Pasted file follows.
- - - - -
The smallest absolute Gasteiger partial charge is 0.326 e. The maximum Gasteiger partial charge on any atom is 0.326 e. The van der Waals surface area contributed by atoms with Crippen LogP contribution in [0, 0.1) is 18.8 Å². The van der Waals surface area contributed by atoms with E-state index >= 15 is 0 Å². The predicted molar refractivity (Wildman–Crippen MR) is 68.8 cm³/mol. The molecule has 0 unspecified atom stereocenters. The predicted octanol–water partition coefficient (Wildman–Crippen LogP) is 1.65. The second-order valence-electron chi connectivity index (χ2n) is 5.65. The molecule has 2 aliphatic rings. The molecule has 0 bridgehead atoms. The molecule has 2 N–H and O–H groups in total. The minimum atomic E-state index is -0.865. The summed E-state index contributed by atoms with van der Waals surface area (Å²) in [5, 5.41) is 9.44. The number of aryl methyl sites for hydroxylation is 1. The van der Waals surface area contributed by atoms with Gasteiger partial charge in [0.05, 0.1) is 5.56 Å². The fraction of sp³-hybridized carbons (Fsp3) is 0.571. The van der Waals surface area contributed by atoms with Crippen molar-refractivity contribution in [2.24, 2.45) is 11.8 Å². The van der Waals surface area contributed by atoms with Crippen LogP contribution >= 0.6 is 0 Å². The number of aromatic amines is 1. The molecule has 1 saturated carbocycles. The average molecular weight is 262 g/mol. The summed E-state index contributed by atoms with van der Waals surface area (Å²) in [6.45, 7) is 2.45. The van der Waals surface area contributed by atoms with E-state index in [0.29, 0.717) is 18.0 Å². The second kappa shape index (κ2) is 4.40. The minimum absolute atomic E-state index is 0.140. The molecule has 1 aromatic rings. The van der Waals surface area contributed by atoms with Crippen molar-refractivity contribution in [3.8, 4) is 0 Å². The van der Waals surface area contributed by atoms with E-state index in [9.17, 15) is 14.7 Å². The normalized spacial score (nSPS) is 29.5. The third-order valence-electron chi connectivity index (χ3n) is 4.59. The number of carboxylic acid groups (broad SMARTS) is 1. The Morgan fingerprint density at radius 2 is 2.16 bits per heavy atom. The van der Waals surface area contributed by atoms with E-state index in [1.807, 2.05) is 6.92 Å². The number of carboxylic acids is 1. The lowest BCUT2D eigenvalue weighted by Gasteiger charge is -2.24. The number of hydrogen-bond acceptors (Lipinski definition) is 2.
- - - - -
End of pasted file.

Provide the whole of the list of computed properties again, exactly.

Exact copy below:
The smallest absolute Gasteiger partial charge is 0.326 e. The maximum Gasteiger partial charge on any atom is 0.326 e. The van der Waals surface area contributed by atoms with Crippen LogP contribution in [0, 0.1) is 18.8 Å². The van der Waals surface area contributed by atoms with E-state index >= 15 is 0 Å². The predicted molar refractivity (Wildman–Crippen MR) is 68.8 cm³/mol. The molecule has 0 unspecified atom stereocenters. The predicted octanol–water partition coefficient (Wildman–Crippen LogP) is 1.65. The second-order valence-electron chi connectivity index (χ2n) is 5.65. The molecule has 2 aliphatic rings. The molecule has 0 bridgehead atoms. The molecule has 2 N–H and O–H groups in total. The minimum atomic E-state index is -0.865. The summed E-state index contributed by atoms with van der Waals surface area (Å²) in [5, 5.41) is 9.44. The number of aryl methyl sites for hydroxylation is 1. The van der Waals surface area contributed by atoms with Gasteiger partial charge in [0.05, 0.1) is 5.56 Å². The fraction of sp³-hybridized carbons (Fsp3) is 0.571. The van der Waals surface area contributed by atoms with Crippen molar-refractivity contribution in [2.24, 2.45) is 11.8 Å². The van der Waals surface area contributed by atoms with Crippen LogP contribution >= 0.6 is 0 Å². The number of aromatic amines is 1. The molecule has 1 saturated carbocycles. The average molecular weight is 262 g/mol. The summed E-state index contributed by atoms with van der Waals surface area (Å²) in [6.45, 7) is 2.45. The van der Waals surface area contributed by atoms with E-state index in [0.29, 0.717) is 18.0 Å². The second kappa shape index (κ2) is 4.40. The minimum absolute atomic E-state index is 0.140. The molecule has 1 aromatic rings. The van der Waals surface area contributed by atoms with Crippen molar-refractivity contribution in [3.8, 4) is 0 Å². The van der Waals surface area contributed by atoms with E-state index in [9.17, 15) is 14.7 Å². The normalized spacial score (nSPS) is 29.5. The third-order valence-electron chi connectivity index (χ3n) is 4.59. The number of carboxylic acid groups (broad SMARTS) is 1. The Morgan fingerprint density at radius 2 is 2.16 bits per heavy atom. The van der Waals surface area contributed by atoms with E-state index in [1.807, 2.05) is 6.92 Å². The number of carboxylic acids is 1. The lowest BCUT2D eigenvalue weighted by Gasteiger charge is -2.24. The number of hydrogen-bond acceptors (Lipinski definition) is 2.